This later photo from 1910 looks down rue de l'Église towards Sainte-Croix where we see the
twin spires of Église Saint-Laurent which looks much the same today. Note the tramway tracks.

The same view from the corner of Décarie and de l'Église in a recently taken shot.

Du Collège tramway station, around 1920. (STM Archives, Montréal Tramways Company)

Click for a high-resolution version of this photo.
Tramway 1030 to Cartierville, near the Du Collège station, March 15, 1905. The sign on the front
says "Back River" referring to the fact it was travelling north towards the Rivière-des-prairies,
which was also known then as the Back River. Click on it to view a high-resolution version.

Click for a larger version of this photo.
If you ever wondred how they were able to get tramways through the snow, this photo shows how.

1913 Saint-Laurent map
The above map dates from 1913 and contains the most detail of any old map
of Saint-Laurent that we have found. Again, the present-day Vanier campus
is outlined in red. You can click on the red section for a closeup of that area, or
you can click anywhere else on the map for a high-res version of the entire map.

Click for a high-res version of this photo.
This grocery store, Épicerie Joseph Beaudry, was located at 189 rue Principale, now known as
883 Sainte-Croix, just a little north of Vanier's current location. The photo was taken in 1890.
Click on it to view a high-resolution version.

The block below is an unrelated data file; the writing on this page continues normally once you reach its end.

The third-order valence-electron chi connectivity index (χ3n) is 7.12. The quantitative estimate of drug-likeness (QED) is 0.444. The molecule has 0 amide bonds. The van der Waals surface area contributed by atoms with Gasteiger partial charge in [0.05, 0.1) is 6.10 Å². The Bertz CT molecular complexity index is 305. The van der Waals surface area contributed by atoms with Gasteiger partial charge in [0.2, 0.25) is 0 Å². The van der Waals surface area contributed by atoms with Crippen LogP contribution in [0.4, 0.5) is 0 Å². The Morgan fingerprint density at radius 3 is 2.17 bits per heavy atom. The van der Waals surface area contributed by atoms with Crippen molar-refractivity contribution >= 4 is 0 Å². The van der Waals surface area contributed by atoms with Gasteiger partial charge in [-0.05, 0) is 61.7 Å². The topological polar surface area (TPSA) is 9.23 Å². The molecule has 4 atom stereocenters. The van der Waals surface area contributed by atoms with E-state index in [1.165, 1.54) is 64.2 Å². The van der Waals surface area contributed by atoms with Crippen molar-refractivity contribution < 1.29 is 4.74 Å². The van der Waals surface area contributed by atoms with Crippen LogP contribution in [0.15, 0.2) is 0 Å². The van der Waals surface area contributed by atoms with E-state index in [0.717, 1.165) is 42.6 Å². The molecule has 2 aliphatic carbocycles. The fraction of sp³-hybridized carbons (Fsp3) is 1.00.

This shot of Sainte-Croix from 1900 shows the unpaved road and the wooden sidewalks.

E. Gohier & Co merchant tailor. Édouard Gohier (father) owned this dry goods store. It was opened in
1883 by Édouard Gohier and Ludger Cousineau and was at 810 Sainte-Croix avenue. Photo from 1892.
By around 1900, the store was purchased by the Millar family. See the original link.

Click for a larger version of this photo.
Lorna Sutton Schmidt posted this photo onto the Montreal Memories Facebook group with the description:
"Interior of the Millar Store on the corner of de l'Eglise and Ste Croix. The D.A. Millar house and store had once belonged to Mayor Gohier. My grandfather purchased it from him circa 1900. It has been said in the family that the house had been a bank at some time in its existence as well. I did note 'Banque' on one of the maps for this location. I do have an earlier photo of the house, not dated, but before verandas and other changes. My grandfather was born at St Laurent in 1867." It is used with her permission.
You can click on the photo above to see a larger version.

The property today is owned by the Urgel Bourgie Funeral Home which is located at 816 boul. Ste-Croix.
It's assumed the store was right on the corner, where there is now a parking lot for the funeral home.